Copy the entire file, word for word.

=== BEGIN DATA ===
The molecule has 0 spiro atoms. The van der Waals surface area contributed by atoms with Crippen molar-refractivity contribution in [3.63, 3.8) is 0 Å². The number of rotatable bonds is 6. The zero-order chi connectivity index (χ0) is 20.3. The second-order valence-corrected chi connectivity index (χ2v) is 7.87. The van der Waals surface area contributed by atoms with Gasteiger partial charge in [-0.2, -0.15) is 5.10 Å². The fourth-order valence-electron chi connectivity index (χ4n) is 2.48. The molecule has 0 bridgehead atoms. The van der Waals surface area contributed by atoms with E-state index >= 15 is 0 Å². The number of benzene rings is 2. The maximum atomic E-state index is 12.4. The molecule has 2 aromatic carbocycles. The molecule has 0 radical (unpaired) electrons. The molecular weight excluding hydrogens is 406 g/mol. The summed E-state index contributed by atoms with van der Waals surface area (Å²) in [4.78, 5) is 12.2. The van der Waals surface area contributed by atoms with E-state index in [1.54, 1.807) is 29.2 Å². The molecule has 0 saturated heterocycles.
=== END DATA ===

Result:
The molecule has 0 spiro atoms. The van der Waals surface area contributed by atoms with Crippen molar-refractivity contribution in [3.63, 3.8) is 0 Å². The number of rotatable bonds is 6. The zero-order chi connectivity index (χ0) is 20.3. The second-order valence-corrected chi connectivity index (χ2v) is 7.87. The van der Waals surface area contributed by atoms with Gasteiger partial charge in [-0.2, -0.15) is 5.10 Å². The fourth-order valence-electron chi connectivity index (χ4n) is 2.48. The molecule has 0 bridgehead atoms. The van der Waals surface area contributed by atoms with E-state index >= 15 is 0 Å². The number of benzene rings is 2. The maximum atomic E-state index is 12.4. The molecule has 2 aromatic carbocycles. The molecule has 0 radical (unpaired) electrons. The molecular weight excluding hydrogens is 406 g/mol. The summed E-state index contributed by atoms with van der Waals surface area (Å²) in [4.78, 5) is 12.2. The van der Waals surface area contributed by atoms with E-state index in [1.54, 1.807) is 29.2 Å². The molecule has 0 saturated heterocycles.